Our History of Stats reading group recently restarted. The group reads somewhat older statistics papers with the aim of generating discussions full of philosophical insight, ill-informed pontificating, and spurious argumentation.

To kick things off right I presented "What is the Chance of an Earthquake" by Stark and Freedman. The paper considers a 1999 US Geological Survey report which estimates that the chance of a 6.7+ magnitude earthquake before 2030 in the Bay Area is 0.7 ± 0.1. The central question of the paper: what exactly does this mean?

Probability is just math

To start things off we first want to figure out exactly what probabilities are. As we'll come to see, this is the easiest aspect of the problem.

In the theoretical world probabilities are just functions that satisfy some axiomization of probability like Kolmogorov's axioms which you learn in Probability 101. In some sense these don't really even have anything in particular to do with probability; they're just rules for manipulating functions with certain properties.

You can use these rules to build up a quite impressive scaffolding of probability results. This is just what probabilists have been spending all of their time doing. Regardless of what we conclude about probabilities in the following sections the Central Limit Theorem will remain "true".

Connection with the real world

Of course, while probability proofs might pay the salary of some of my colleagues I'm probably going to have to ply my trade in the real world. And unfortunately here things are not so clear. There's a couple different schools of thought (and some aren't discussed here).

Probabilities are symmetries

This is your standard undergraduate sample space idea. We have some set \(\Omega\) of equally likely outcomes (samples) and we can get probabilities by counting possibilities in this space. The standard example is rolling dice where each possible roll is an equally likely sample; the symmetry of the die leads to nice symmetries in sample space.

This is weird since there's no obvious symmetries in earthquakes. You could say it can either happen or not, but it would be a mistake to then assume that this implies 50-50 odds. This also seems weird in continuous cases as uniform distributions are not transformation invariant so you can't be uniform over ever parameterization (consider the distribution of \(X^{3}\) when \(X\) is uniformly distributed).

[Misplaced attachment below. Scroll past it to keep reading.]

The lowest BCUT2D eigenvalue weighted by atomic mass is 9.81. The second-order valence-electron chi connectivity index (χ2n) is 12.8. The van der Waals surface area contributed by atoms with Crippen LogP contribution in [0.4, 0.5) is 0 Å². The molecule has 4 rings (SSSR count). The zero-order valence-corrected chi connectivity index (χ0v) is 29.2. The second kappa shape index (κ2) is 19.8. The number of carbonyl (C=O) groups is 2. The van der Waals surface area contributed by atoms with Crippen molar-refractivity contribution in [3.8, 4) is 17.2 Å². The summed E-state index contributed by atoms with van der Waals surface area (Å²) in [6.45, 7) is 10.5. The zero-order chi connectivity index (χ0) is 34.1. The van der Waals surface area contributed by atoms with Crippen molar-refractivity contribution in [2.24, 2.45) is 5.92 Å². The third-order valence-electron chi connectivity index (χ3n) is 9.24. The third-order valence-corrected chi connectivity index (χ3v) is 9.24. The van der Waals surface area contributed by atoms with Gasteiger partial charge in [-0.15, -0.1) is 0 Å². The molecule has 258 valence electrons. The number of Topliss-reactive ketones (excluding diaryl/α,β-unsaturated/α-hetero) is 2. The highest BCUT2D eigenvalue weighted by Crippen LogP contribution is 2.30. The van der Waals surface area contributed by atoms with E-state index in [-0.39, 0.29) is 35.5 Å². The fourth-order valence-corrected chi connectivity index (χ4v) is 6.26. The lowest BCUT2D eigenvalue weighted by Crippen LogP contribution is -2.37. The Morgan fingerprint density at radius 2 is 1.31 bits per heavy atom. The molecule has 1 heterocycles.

Probabilities are relative frequencies

Alternatively we can turn to the frequentist interpretation: probability is the limit of the relative frequency after repeated trials. The standard example here is coin flips: after a large number of flips of a fair coin the proportion of heads to tails will be roughly even. Likewise if the coin has probability \(p\) of heads then the proportion will be \(p\).

This is weird since we're never going to be repeating 2000-2030 again. Does this apply if we have 2030-2060, 2060-2090? What does it mean to "repeat" an event?

Even weirder still is the fact that this definition seems circular. After all, after \(N\) flips the count of heads isn't necessarily going to be \(Np\); instead it's going to concentrate around \(Np\) with high probability. But then what does probability mean in this context?


A very closely related interpretation of probabilities is just that they're calibrated. I'll let Nate Silver say it:

β€œOne of the most important tests of a forecast β€” I would argue that it is the single most important one β€” is called calibration. Out of all the times you said there was a 40 percent chance of rain, how often did rain actually occur? If over the long run, it really did rain about 40 percent of the time, that means your forecasts were well calibrated.” Signal and Noise